With the Miami Heat coming off back-to-back championships, which team has the best chance of thwarting their three-peat chances?
In an improving Eastern Conference, several challengers stand in the way of the Heat accomplishing such a feat.
The first club that comes to mind is the Indiana Pacers. They took Miami to seven games in the conference finals and improved this summer.
The Pacers' most significant weakness this past season was their lack of a bench, but they addressed that in the offseason by signing Chris Copeland and C.J. Watson, then swinging a deal for Luis Scola. Let's also remember that Danny Granger should be good to go off the pine after missing just about all of the 2012-13 campaign with knee issues.
Then there are the New York Knicks. After bowing out to Indiana in the second round of the postseason, the Knicks made numerous offseason moves, trading for Andrea Bargnani and dipping into the free-agent pool to snatch up Metta World Peace and Beno Udrih.
Sure, those three teams are formidable and will probably pose problems for Miami, but none of them should represent the Heat's main challenger.
That title belongs to the Brooklyn Nets.
Even with the wheeling and dealing that the Pacers, Bulls and Knicks did, none of them can hold a candle to what the Nets accomplished this summer.
General manager Billy King did all of that while keeping his original core intact.
Some are already calling the Nets overrated and are comparing them to the 2012-13 Los Angeles Lakers, which looked loaded on paper but didn't make so much as a whimper on the court.
Sorry, but I'm not buying it.
Those Lakers came into the season with one of the worst benches in the league and an injured, disgruntled Dwight Howard. The same can't be said for Brooklyn, which is arguably the deepest team in the NBA and has a cast of characters that is more than willing to accommodate one another.
The Nets possess exactly what it takes to give the Heat fits: a ton of size and an elite point guard.
Three out of those four bigs can hurt Miami offensively, and Evans is apt to have a field day on the glass against the Heat, the worst rebounding team in the league during the 2012-13 season.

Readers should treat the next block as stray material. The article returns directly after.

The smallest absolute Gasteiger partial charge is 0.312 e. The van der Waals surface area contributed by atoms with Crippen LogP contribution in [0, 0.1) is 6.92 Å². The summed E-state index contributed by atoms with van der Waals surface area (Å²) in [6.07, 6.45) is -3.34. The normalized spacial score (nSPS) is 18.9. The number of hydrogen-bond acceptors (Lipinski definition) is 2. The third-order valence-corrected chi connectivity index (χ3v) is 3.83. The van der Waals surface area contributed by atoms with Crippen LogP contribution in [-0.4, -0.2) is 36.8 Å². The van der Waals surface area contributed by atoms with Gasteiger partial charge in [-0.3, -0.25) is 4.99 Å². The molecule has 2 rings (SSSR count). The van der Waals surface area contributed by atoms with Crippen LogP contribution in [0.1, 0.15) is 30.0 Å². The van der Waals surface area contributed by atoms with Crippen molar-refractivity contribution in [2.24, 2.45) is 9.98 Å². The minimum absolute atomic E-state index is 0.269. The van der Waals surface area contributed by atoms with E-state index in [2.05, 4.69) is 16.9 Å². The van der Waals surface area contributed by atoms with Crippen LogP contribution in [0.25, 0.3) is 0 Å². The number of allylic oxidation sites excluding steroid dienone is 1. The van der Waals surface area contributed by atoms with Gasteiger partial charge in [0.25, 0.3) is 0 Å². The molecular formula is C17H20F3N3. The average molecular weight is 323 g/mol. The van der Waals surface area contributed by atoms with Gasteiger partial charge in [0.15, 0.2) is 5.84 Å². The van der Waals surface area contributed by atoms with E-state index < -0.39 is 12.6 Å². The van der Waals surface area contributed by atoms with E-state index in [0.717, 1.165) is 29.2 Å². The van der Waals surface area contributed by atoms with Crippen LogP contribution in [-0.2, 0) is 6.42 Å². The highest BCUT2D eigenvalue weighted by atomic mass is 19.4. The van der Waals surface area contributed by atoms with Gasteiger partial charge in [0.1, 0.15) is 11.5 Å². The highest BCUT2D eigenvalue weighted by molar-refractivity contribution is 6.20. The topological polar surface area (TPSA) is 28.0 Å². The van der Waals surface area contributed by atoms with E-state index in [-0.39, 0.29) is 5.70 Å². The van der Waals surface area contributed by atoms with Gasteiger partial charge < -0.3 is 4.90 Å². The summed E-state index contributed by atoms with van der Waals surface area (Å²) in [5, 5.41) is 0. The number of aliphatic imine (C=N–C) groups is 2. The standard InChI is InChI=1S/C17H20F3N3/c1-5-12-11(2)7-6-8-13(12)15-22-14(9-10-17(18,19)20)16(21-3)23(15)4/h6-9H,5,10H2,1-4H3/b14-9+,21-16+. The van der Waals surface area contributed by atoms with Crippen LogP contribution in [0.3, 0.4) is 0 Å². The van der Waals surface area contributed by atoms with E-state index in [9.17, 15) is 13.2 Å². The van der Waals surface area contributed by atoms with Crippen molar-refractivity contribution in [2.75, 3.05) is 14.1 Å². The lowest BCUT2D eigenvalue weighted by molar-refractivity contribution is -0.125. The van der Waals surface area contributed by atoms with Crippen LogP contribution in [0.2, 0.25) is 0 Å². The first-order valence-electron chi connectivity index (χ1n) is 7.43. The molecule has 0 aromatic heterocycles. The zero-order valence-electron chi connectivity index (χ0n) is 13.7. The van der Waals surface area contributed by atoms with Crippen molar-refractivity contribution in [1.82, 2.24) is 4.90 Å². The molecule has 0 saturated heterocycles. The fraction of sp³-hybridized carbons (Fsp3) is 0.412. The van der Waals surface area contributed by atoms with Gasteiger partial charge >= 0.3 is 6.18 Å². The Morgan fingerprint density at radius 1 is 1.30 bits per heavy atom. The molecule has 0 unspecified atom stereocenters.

Deron Williams can also carve up the Miami defense, and he has countless options to go to now. That is going to make him incredibly dangerous, and don't forget that he can be a No. 1 option at times.
He will have the luxury of being able to dump the ball into either Garnett or Lopez in the post. Not many teams have one polished post scorer, let alone two. Brook will work low, and Garnett will go high. And late in games, Williams has both Pierce and Joe Johnson to take big shots, not to mention Terry off the pine.
Brooklyn does not have any on-paper weaknesses, and it's important to consider the impact that Garnett will likely have on Lopez and Blatche. One thing the Nets lacked last season was toughness, and there is no doubt that KG will do all he can to instill his intensity into fellow Nets big men.
We all know how gifted Lopez is offensively. It's his heart and killer instinct that have been questioned. With Garnett around, that should no longer be a problem. The same goes for Blatche.
Plus, KG should assist Lopez defensively. While the Stanford product is a good shot-blocker, he is not an exceptional team defender. He has gotten better, but he's still not at the level of an elite center. Garnett will help mask Lopez's slow feet, cleaning up any messes he may leave in the form of missed assignments and poor pick-and-roll defense.
As an added bonus, KG will not only obscure Lopez's defensive deficiencies, but he will also serve as a teacher and mentor on that end of the floor.
We should also address the chatter about potential chemistry issues in Brooklyn. Given the makeup of the roster, I don't see that complication arising.
The Nets are getting two guys in Garnett and Pierce who have played with each other for six years. They are used to making sacrifices for the benefit of the team, so I don't envision any problems occurring with them. For that duo of future Hall of Famers, the only difference will be the uniforms.
Also, Terry played with them in Boston during the 2012-13 season. He will fill a role that he has been comfortable with throughout his entire career: sixth man.
KG should complement Lopez well up front, and while Pierce and Johnson need the ball in their hands to be successful, let's remember Pierce played with Ray Allen for five years. He knows what it's like to have another high-scoring wing playing alongside of him.
Based on all of that, Brooklyn is not going to have any crippling chemistry issues. Sure, it may take the team some time to get on a roll at the beginning of the season, but once the playoffs heat up, the Nets should be fine.
With its size, versatility, depth and veteran leadership, Brooklyn is the biggest threat to the Heat.
Sure, Indiana has plenty of size, but it doesn't have the Nets' firepower.
The Bulls may be getting Rose back, but we've seen this song and dance with Chicago before. The Bulls just don't have enough "oomph" offensively to top Miami in a seven-game series, and they haven't exactly improved their roster since bowing out to the Heat in five games in 2011. I'm not even counting the most recent playoffs because Rose did not play.
New York? It should be a very good team; however, the Knicks don't have the personnel to hit the Heat where it hurts. They don't possess anyone who can beat up Miami inside like Brooklyn and Indy.
All four of the teams mentioned have a shot at beating the Heat, but no one has a better chance than the Nets.
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